Caius Valerius, when he was informed of the death of Quintus Petillius, made the army, thus bereft of its commander, join his own; then, attacking the enemy again, in their blood he offered a noble sacrifice to the shade of his departed col- league. He had the honour of a triumph over the Ligurians. The legion, at whose head the consul was killed, was severely punished by the senate.
They determined that the campaign of this year should not be counted to the entire legion, and that their pay should be stopped, for not exposing themselves to the enemy's weapons in defence of their commander. About this time ambassadors came to Rome from the Dar- danians, who were greatly distressed by the numerous army of Bastarnians, under Clondicus, mentioned above.
These ambassadors, after describing the vast multitude of the Bastarnians, their tall and huge bodies, and their daring intrepidity in facing danger, added, that there was an al- liance between them and Perseus, and that the Dardanians were really more afraid of him than even of the Bastarnians: and therefore begged of the senate that assistance should be sent them. The senate thereupon agreed, that ambassadors should be sent to examine into the affairs of Macedonia; and immediately a commission was given to Aulus Postu- [p. 1940]mius to go thither. They gave to him as colleagues some young men, that he might have the principal direction and management of the embassy.
The senate then took into consideration the election of magistrates for the ensuing year, on which subject there was a long debate; for
people skilled in the rules of religion and politics affirmed, that, as the regular consuls of the year had died, one by the sword, the other by sickness, the substituted consuls could not with propriety hold the elections. An interregnum, therefore, took place, and the interrex elected consuls Publius Mucius Scaevola, and Marcus Aemilius Lepidus, a second time.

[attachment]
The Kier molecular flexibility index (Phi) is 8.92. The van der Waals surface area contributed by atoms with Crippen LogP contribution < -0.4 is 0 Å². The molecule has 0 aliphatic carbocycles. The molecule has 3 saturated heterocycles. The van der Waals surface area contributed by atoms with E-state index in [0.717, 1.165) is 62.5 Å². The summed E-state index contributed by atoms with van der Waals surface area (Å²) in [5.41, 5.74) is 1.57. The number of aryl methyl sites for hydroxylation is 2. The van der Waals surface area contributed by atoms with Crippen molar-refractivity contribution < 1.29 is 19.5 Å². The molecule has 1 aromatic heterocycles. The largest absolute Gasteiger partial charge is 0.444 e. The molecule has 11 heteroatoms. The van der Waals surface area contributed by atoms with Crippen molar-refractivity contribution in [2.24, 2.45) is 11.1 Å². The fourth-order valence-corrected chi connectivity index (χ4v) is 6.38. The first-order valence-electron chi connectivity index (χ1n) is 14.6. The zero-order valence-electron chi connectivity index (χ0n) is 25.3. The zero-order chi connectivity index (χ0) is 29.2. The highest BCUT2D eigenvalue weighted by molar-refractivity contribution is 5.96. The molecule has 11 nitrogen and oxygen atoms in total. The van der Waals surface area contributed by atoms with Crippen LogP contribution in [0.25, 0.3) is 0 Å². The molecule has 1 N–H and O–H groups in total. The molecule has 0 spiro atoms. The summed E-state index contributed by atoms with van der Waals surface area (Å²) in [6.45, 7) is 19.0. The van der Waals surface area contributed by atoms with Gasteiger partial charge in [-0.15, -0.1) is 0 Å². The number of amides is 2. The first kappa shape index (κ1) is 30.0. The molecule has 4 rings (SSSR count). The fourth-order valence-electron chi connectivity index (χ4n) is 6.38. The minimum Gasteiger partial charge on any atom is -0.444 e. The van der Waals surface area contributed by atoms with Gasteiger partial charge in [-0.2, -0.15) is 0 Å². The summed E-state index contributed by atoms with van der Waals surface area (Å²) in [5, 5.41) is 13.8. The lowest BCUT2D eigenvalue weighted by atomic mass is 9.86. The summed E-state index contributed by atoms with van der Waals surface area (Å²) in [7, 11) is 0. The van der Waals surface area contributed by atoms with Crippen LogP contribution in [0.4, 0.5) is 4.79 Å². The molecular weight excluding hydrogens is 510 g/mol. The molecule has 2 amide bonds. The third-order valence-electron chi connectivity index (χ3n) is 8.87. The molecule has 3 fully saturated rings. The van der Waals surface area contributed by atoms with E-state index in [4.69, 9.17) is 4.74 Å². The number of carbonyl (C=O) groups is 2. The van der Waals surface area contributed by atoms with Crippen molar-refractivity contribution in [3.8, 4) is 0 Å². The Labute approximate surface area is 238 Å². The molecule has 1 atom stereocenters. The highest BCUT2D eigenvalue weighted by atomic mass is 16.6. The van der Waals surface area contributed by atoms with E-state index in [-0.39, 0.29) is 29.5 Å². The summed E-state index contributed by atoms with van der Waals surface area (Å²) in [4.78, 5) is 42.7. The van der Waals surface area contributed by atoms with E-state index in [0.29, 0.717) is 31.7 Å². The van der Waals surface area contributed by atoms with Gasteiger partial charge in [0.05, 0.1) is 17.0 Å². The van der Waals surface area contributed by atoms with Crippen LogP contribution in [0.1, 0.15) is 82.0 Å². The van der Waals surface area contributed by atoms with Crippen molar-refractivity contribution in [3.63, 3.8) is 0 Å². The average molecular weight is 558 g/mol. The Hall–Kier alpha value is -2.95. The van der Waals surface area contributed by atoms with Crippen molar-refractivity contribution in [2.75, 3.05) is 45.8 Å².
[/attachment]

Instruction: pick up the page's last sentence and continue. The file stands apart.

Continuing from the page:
Then Caius Popillius Laenas, Titus Annius Luscus, Caius Memmius Gallus, Caius Cluvius Saxula, Servius Cor- nelius Sulla, and Appius Claudius Centho, were chosen praetors. The provinces assigned to the consuls were Gaul and Liquria. Of the praetors, Cornelius Sulla obtained Sardinia, Claudius Centho gained Hither Spain. There is no record of those to whom the other praetorian provinces fell. This year was notorious for an epidemic, which how- ever attacked cattle only.
The Ligurians, a nation ever vanquished, yet ever rebelling, ravaged the lands of Luna and Pisae; and at the same time there were alarming ru- mours of disturbances in Gaul. Lepidus having easily quelled the commotions among the Gauls, then marched into Liguria.
Several states of this country submitted themselves to his disposal; and he, supposing that they were rendered savage by the rugged mountain tops which they inhabited, as the dispositions of the inhabitants of a country generally resemble its natural features, by the precedent of some former consuls, brought them
down to the plains. Of these the Garulians, Lapicinians, and Hercatians had lived on the other side of the Apennine, and the Briniatians on the farther side.